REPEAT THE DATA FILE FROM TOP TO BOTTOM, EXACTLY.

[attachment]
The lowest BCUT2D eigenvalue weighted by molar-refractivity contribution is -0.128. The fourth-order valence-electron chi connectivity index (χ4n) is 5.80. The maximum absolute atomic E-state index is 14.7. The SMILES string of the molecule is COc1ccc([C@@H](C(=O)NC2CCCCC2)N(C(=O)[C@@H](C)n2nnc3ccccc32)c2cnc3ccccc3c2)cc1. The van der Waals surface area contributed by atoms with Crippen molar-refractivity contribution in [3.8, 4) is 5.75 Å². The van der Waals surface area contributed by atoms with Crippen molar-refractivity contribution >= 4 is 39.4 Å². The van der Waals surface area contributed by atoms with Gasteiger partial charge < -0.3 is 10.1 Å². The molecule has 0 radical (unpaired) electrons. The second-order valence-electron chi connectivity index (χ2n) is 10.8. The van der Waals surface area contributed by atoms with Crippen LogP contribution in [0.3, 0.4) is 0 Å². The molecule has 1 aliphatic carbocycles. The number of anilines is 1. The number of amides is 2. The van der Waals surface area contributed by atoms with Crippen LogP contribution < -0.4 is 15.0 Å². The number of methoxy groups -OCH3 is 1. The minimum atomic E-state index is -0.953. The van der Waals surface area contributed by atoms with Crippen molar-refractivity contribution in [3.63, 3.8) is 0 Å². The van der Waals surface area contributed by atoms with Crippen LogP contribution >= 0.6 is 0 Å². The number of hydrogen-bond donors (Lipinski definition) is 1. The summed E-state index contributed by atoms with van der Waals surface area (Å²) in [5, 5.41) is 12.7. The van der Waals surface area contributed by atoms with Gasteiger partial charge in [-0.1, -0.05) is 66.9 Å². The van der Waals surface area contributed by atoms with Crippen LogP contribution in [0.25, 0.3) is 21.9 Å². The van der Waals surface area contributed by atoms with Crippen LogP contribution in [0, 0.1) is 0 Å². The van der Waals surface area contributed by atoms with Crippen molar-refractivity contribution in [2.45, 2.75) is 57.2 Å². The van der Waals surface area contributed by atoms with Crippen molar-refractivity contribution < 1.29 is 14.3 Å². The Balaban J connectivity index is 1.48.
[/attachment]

The lowest BCUT2D eigenvalue weighted by molar-refractivity contribution is -0.128. The fourth-order valence-electron chi connectivity index (χ4n) is 5.80. The maximum absolute atomic E-state index is 14.7. The SMILES string of the molecule is COc1ccc([C@@H](C(=O)NC2CCCCC2)N(C(=O)[C@@H](C)n2nnc3ccccc32)c2cnc3ccccc3c2)cc1. The van der Waals surface area contributed by atoms with Crippen molar-refractivity contribution in [3.8, 4) is 5.75 Å². The van der Waals surface area contributed by atoms with Crippen molar-refractivity contribution >= 4 is 39.4 Å². The van der Waals surface area contributed by atoms with Gasteiger partial charge < -0.3 is 10.1 Å². The molecule has 0 radical (unpaired) electrons. The second-order valence-electron chi connectivity index (χ2n) is 10.8. The van der Waals surface area contributed by atoms with Crippen LogP contribution in [0.3, 0.4) is 0 Å². The molecule has 1 aliphatic carbocycles. The number of anilines is 1. The number of amides is 2. The van der Waals surface area contributed by atoms with Crippen LogP contribution < -0.4 is 15.0 Å². The number of methoxy groups -OCH3 is 1. The minimum atomic E-state index is -0.953. The van der Waals surface area contributed by atoms with Crippen molar-refractivity contribution in [3.63, 3.8) is 0 Å². The van der Waals surface area contributed by atoms with Crippen LogP contribution >= 0.6 is 0 Å². The number of hydrogen-bond donors (Lipinski definition) is 1. The summed E-state index contributed by atoms with van der Waals surface area (Å²) in [5, 5.41) is 12.7. The van der Waals surface area contributed by atoms with Gasteiger partial charge in [-0.1, -0.05) is 66.9 Å². The van der Waals surface area contributed by atoms with Crippen LogP contribution in [0.25, 0.3) is 21.9 Å². The van der Waals surface area contributed by atoms with Crippen LogP contribution in [0, 0.1) is 0 Å². The van der Waals surface area contributed by atoms with Crippen molar-refractivity contribution in [2.45, 2.75) is 57.2 Å². The van der Waals surface area contributed by atoms with Crippen molar-refractivity contribution < 1.29 is 14.3 Å². The Balaban J connectivity index is 1.48.